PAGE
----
The smoldering debris at ground zero transported the late Rolla “Bud” Crick back in time to August 1946 when he was a combat reporter for the Army Air Corps. He was on the ground in Hiroshima shortly after the atomic bomb dropped. Now at the World Trade Center, he would again be a part of history as an American Red Cross spokesman and volunteer.
"When 9/11 happened, I called my wife Eleanor and said, ‘You know, I was in Hiroshima after the atomic bomb and Yokohama after the blockbuster bombing. Now I'm standing here looking at this devastation on our nation's own soil’” Crick, who died at age 95 in 2013, said, according to a report in The Oregonian, where he once worked as a reporter. “I had the disheartening realization that this too was a man-made attack."
His tour at ground zero was one of 24 that the then 85-year-old former newsman served before retiring from the Red Cross in 2003. Before his death, he donated to the 9/11 Memorial Museum the ID badge he wore granting him access to the World Trade Center site.
The access badge is on view and symbolizes the work of the American Red Cross and speaks to the way that the best of humanity mobilized when confronted with the worst. Twice nominated for the Pulitzer Prize, he also worked for the Oregon Journal over his 42-year career as a journalist.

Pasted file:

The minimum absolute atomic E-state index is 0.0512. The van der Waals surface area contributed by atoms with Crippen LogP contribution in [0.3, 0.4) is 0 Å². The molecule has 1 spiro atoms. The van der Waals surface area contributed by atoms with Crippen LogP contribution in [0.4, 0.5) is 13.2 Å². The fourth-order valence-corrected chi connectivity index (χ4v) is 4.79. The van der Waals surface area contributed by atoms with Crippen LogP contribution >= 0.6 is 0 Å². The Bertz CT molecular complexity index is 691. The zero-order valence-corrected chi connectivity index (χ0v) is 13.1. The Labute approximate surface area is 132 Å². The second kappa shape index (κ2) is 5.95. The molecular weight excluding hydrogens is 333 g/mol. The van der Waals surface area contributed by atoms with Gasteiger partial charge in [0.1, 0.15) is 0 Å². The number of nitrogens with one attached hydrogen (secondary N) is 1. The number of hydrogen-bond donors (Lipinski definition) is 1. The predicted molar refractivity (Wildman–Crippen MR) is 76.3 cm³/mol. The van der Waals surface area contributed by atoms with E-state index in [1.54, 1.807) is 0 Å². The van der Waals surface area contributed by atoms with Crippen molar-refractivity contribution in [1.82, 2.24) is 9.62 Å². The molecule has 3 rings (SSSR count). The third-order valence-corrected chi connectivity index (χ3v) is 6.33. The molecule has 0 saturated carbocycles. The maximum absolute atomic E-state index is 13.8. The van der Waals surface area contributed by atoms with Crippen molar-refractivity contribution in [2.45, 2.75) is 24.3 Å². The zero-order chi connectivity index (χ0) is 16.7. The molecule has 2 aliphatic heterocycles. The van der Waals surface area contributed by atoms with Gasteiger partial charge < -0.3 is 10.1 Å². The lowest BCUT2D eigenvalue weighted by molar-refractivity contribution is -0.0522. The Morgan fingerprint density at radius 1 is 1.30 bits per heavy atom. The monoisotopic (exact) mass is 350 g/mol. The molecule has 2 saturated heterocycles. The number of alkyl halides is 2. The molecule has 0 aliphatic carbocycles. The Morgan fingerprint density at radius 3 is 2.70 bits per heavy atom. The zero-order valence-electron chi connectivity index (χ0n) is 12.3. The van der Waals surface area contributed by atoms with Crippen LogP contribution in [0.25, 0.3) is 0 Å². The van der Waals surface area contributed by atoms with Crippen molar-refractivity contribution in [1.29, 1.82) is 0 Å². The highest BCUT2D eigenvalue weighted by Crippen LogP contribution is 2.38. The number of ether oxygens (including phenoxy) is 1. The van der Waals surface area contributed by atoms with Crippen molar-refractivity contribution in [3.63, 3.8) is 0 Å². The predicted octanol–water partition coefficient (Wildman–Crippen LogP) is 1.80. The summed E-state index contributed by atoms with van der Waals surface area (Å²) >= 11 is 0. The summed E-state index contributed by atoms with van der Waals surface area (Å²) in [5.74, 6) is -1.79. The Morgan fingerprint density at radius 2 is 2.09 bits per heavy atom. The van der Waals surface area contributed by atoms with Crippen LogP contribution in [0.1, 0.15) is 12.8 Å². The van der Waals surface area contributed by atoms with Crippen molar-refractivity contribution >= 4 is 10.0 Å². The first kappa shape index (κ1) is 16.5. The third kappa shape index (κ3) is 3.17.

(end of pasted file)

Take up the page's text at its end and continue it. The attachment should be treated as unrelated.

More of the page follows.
Crick had covered some of history’s significant moments. He was there for peace talks in Panmunjom years after the Korean War. In 1957, he was the first reporter to travel to the South Pole to cover a story about Emperor Penguins. He went to Vietnam in 1975 shortly after the communists took Saigon. When he retired, he began volunteering with the Oregon chapter of the Red Cross as a public information officer.
As one of 6,000 volunteers activated by the American Red Cross, Crick spent 57 days in New York City on three separate assignments between September 2001 and March 2002. He wrote press releases about the disaster relief agency’s efforts and arranged interviews with victims’ families.
The Red Cross was active in staffing the Family Assistance Center established at Pier 94 for families to go for information and support. Crick was moved to write about a corridor at the pier that was lined with donated teddy bears, missing posters and artwork. In a piece titled “Tears Flow Along ‘Walk of Bears’ in New York,” Crick would write one of his final stories about these teddy bears.
By Jenny Pachucki, 9/11 Memorial Content Strategist